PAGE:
Developed and published by Misc Games. Fishing: North Atlantic is the sequel to the hit Fishing: Barents Sea. First released in October 2020 for PC and then released on the 30th of June 2021 for Playstation 4 and Xbox One. You explore the vast ocean of Nova Scotia hunting for fish to make a living. Let’s find out if this Fishing: North Atlantic review sinks or swims.
Fishing: North Atlantic – Fishing Never Been So Much Fun
I have to admit that I know absolutely nothing when it comes to fishing. So taking on the task of a fishing game was something that I was a little doubtful about. But it is also a simulation game and they can be really addictive so why not. Not playing the first game was also in the back of my mind but it made no difference at all. A fishing game is a fishing game right. So how hard can it be? Well if you enjoy this review then why not check out my latest one here. You can also catch up with what the rest of the Thumb Culture team are up to on our social media. Anyway, let us reel in on this Fishing: North Atlantic review.
It had been a long time since I’ve booted up a game and been surprised but Fishing: North Atlantic has done just that. If somebody mentioned a fishing game to you then your reaction would be to assume that they are boring and a waste of time. While the game has its moments of being a drag. The whole experience is an eye-opener in the world of fishing. Your job is to captain a vessel with the hopes of catching as many different species of fish and selling them for a profit.
Starting off the game is simple enough but the tutorial could do with a little touch-up. If you’re a beginner in the fishing and trawling world then it is hard to follow and to get your head around. The boat navigation is simple enough but it’s when it comes to the more technical aspects. That’s when you can really struggle. But with patience, it all fits into place.
Catching the actual fish is a blast as you man the harpoon and manually aim at swordfish for example and then have to reel them in yourself. The goal of the game is to catch as many fish as possible, sell them for a hefty profit at a harbour that gives the most money, and rinse and repeat. It does sound boring but there is so much to do while on your travels. Each port you visit has a bar where you can ask the locals for tips on where to catch certain fish.
Once you find out a great location for that huge school of fish you want then it’s off you go. Even if the distance is far you can always drop nets along the way. Those nets will usually fill up by the time you get to your destination so on your way back it’s like the seas are throwing money at you. That money is going to come in handy very soon as well. Once you hit the first port of the game an absolute must to buy is the autopilot upgrade. While sailing the seas is great and the scenery is beautiful. It can take some serious real-time to get to a location.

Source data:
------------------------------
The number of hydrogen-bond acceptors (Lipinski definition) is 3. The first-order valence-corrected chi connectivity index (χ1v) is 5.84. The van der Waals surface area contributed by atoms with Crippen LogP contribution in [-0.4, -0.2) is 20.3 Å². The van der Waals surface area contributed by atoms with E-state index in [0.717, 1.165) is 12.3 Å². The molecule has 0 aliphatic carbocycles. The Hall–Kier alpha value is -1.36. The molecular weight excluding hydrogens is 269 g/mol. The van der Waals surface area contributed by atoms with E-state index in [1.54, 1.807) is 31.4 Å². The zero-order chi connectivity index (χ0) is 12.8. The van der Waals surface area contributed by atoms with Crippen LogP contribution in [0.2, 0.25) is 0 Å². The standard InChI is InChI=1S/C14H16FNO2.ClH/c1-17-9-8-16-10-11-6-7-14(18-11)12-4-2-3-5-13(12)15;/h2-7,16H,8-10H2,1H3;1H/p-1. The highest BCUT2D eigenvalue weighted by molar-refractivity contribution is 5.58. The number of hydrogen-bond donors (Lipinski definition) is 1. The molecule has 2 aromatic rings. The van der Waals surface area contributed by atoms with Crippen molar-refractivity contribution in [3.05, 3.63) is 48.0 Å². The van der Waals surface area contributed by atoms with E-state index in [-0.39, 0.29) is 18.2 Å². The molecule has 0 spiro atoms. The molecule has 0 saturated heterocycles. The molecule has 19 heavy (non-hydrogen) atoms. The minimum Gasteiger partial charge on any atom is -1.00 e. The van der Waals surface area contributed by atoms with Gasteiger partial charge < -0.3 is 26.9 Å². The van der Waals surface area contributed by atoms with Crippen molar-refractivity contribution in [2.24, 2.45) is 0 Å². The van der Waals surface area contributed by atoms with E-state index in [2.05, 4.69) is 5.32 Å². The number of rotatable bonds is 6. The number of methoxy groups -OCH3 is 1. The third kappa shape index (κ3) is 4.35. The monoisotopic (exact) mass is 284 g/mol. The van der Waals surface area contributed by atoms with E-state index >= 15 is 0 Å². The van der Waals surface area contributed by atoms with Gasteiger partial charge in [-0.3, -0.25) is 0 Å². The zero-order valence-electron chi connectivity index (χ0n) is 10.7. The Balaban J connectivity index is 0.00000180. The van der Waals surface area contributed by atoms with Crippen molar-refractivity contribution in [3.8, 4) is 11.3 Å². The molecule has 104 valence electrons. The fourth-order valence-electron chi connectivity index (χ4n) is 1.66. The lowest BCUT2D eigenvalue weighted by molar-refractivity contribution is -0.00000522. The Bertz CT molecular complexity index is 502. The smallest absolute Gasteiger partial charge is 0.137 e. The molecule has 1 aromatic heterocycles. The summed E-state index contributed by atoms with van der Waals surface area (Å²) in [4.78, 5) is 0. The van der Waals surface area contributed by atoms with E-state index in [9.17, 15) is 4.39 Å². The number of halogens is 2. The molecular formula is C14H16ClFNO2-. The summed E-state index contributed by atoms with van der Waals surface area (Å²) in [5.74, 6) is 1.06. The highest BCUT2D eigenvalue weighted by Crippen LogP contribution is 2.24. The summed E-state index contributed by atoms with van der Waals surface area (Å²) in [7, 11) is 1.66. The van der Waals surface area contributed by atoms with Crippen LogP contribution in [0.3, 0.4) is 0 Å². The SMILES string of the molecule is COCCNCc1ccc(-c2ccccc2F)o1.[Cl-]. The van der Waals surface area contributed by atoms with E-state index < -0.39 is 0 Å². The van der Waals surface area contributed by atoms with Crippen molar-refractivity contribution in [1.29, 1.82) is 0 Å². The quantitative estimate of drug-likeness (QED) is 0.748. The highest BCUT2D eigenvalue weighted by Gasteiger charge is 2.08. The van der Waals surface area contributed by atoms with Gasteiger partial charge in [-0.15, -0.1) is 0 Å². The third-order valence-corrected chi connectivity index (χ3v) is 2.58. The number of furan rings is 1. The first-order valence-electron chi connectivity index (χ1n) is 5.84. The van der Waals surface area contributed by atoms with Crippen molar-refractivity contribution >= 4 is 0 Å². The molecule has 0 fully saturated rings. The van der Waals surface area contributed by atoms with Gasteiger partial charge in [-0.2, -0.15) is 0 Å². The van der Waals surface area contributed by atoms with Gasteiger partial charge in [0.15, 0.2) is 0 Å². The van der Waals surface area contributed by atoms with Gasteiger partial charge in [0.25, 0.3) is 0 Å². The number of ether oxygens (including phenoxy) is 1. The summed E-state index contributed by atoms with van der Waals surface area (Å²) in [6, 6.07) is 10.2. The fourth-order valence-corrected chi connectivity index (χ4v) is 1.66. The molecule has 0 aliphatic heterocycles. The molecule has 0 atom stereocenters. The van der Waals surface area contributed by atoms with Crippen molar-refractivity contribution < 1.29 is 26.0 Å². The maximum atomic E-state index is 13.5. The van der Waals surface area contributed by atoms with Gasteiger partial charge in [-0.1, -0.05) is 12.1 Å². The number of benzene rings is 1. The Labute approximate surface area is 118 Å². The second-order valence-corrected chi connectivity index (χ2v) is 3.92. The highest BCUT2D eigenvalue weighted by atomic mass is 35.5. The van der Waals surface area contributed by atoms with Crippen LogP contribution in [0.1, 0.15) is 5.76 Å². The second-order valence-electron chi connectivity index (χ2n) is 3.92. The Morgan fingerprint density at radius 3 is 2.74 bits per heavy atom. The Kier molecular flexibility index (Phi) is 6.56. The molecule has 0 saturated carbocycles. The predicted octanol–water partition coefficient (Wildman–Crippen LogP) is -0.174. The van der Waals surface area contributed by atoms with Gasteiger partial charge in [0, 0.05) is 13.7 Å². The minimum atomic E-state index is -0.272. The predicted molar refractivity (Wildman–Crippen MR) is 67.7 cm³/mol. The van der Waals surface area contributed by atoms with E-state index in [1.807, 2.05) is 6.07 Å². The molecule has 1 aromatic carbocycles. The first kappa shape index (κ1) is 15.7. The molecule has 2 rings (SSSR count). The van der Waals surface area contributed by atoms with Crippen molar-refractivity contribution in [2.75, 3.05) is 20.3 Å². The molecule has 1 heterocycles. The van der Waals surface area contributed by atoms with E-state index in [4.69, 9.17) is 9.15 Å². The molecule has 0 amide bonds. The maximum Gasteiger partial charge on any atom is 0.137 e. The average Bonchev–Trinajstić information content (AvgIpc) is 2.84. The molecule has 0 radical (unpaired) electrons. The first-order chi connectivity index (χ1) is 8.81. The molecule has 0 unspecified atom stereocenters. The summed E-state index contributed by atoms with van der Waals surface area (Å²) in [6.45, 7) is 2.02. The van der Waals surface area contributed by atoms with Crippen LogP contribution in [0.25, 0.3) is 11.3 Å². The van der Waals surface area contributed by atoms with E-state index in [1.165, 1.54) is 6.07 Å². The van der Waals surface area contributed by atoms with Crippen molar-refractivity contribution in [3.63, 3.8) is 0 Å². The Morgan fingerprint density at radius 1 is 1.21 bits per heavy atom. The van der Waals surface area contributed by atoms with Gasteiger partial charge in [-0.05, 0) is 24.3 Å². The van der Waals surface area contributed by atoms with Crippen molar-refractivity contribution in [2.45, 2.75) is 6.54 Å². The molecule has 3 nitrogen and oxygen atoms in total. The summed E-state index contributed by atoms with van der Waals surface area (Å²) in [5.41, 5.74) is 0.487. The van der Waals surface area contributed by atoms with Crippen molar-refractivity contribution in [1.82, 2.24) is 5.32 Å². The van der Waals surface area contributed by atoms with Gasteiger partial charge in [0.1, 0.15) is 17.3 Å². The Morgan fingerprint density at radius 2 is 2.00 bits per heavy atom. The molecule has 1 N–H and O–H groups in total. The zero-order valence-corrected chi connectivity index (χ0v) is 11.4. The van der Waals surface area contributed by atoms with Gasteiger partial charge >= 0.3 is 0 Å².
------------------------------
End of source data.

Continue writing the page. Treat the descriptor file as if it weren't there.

Each harbour you dock at unlocks fast travel which is a lifesaver in this game as the map is huge. Each dock you visit gives you the opportunity to sell what you’ve caught and you can put that money for boat upgrades, bait, deckhands, and even new vessels with 27 to choose from. With 10 different types of fish and with each giving their own challenge you really will be tested to the max.
The weather dynamics in Fishing: North Atlantic is truly up there with the best. They are so impressive that it makes you want to go to every inch of the map just to see if there is any subtle change in the weather and to see how it affects your gameplay.
Graphics and Audio
Playing on an Xbox One X and at 4k the graphics are really impressive. While some areas lack a little. It’s the water graphics that stand out a mile. Obviously with a game that is 90% water then you would expect them to be good. But they are better than good. Every water ripple is there. Each water-air bubble. The way it moves and makes you adjust the steering of the boat because of rough waters is just amazing. Each of the 6 ports you visit is impressive as well because they are highly detailed of real Nova Scotia ports. The weather and day and night cycle are a beauty to behold as they are so realistic. You can just stop at what you’re doing and watch the sunset. Or gaze at the stars in the night sky.
The audio is fine. Nothing really to say about the audio as you are on the water constantly. But the game does have an in-boat radio that you can listen to which is a nice touch. I never did have any problems with the graphics or audio. Everything just seemed perfect.
After spending a good 40 plus hours on the game. I feel like there is still much more to offer. Sometimes it can feel like a drag but heading to a destination or finishing a task is greatly rewarding and not just in the game. You can spend hours just exploring the map looking for new types of fish or watching a sunset. The game keeps giving with what you can explore.
My final thought is that if the game had a better tutorial for players with absolutely no fishing knowledge. Then it would be perfect. There are a lot of fishing games out there but there is just something about Fishing: North Atlantic that reels you in (pun intended). It seems that all simulation games have a certain hold over people and this is no different. If you are a fishing veteran or a complete newcomer like me. It really doesn’t matter because this game is just so much fun and relaxing and I will definitely be putting in more hours. It is with a warm heart that I give Fishing: North Atlantic the Thumb Culture Gold Award.
Disclaimer: A code was received in order to write this review.